Thus, the typical initialization of a Kalman filter used for position determination of a mobile unit requires that the complete initial state at some time t0 be obtained first before updated position state information can be estimated for times t>t0. This restriction implies that for mobile GPS receivers in marginal signal environments, for example, with time varying obstructions to the line of sight to the satellites, it may difficult or time consuming to acquire simultaneous (i.e., within the same epoch) range measurements from at least 3 GPS satellites needed for Kalman filter initialization. It is highly desirable to improve position determination performance for mobile GPS receivers in harsh signal environments where simultaneity of range measurements may not occur in a timely fashion.
Accordingly, a need remains to improve the position determining capabilities of mobile communications devices and to do so in a timely and efficient way.
One aspect of the present invention relates to a method for estimating the position of a mobile communications device, comprising: seeding a positioning filter with an approximate position; updating the positioning filter with a first measurement set acquired during a first measurement epoch from a first subset of reference stations, wherein said first subset includes less than three different reference stations; updating the positioning filter with a second measurement set acquired during a second measurement epoch from a second subset of reference stations; and determining a position estimate for the mobile communications device based on the updated positioning filter.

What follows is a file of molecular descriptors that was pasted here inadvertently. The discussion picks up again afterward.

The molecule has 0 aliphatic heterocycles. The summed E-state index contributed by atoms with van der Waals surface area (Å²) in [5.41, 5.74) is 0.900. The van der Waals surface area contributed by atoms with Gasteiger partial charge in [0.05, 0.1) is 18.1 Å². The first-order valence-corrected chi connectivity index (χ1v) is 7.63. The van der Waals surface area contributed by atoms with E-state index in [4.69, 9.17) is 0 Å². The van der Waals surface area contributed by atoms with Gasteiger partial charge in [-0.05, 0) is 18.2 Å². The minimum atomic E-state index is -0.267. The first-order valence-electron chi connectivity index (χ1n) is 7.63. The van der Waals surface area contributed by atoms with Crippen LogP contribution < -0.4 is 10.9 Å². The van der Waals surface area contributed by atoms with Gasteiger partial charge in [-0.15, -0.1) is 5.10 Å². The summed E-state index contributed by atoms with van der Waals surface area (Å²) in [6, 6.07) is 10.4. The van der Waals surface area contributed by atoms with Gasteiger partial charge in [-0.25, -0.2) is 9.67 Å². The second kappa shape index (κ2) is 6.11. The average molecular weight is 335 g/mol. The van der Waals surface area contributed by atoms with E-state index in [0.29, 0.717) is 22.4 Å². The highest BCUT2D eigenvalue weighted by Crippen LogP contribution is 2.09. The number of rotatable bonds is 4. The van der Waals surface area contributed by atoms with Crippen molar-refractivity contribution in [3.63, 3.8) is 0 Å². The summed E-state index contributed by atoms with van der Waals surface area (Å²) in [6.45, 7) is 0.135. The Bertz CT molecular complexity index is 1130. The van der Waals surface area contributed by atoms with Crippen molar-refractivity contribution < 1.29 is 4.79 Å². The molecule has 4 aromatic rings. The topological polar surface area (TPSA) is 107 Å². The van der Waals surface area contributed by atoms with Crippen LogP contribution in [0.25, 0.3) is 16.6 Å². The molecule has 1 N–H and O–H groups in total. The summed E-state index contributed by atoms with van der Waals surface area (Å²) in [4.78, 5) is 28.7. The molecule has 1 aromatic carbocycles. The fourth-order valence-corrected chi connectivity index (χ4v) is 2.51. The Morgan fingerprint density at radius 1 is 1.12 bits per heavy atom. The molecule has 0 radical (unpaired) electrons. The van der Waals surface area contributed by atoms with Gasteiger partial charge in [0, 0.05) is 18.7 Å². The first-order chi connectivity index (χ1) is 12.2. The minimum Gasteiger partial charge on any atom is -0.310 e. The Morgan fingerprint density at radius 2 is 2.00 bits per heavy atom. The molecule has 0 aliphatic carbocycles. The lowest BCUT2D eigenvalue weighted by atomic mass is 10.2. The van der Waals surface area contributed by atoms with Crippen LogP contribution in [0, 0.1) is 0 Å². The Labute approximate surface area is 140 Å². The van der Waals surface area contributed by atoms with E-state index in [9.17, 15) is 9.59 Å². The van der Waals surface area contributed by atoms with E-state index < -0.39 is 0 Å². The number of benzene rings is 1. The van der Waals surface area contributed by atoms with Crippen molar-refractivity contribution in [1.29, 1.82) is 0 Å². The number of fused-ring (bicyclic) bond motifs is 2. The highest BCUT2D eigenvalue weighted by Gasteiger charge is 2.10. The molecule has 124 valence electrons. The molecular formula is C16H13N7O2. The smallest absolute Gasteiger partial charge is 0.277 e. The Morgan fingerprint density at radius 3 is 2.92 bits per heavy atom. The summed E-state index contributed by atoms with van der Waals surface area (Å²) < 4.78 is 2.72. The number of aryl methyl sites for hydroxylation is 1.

Another aspect of the present invention relates to a method for estimating the position of a mobile communications device, comprising: seeding a positioning filter with an approximate position; updating the positioning filter with a first measurement set acquired during a first measurement epoch from a first subset of pseudoranging sources, wherein the first subset includes less than three different pseudoranging sources; updating the positioning filter with a second measurement set acquired during a second measurement epoch from a second subset of pseudoranging sources; and determining a position estimate for the mobile communications device based on the updated positioning filter.
Another aspect of the present invention relates to a method for estimating the position of a mobile communications device, comprising: storing a set of pseudoranging measurements from a set of reference stations, timestamped with the local clock time; later establishing a relationship between local clock time and satellite vehicle system time; determining the satellite vehicle system time of the stored pseudoranging measurement set; and using the store pseudoranging measurement set, and the satellite vehicle system time of that measurement set to determine the position of the mobile device.
Another aspect of the present invention relates to a method for estimating the position of a mobile communications device, comprising:storing a set of pseudoranging measurements from a set of reference stations; later determining the ephemeris information for the reference stations; and using the stored pseudoranging measurement set, and the newly determined ephemeris information to determine the position of the mobile device.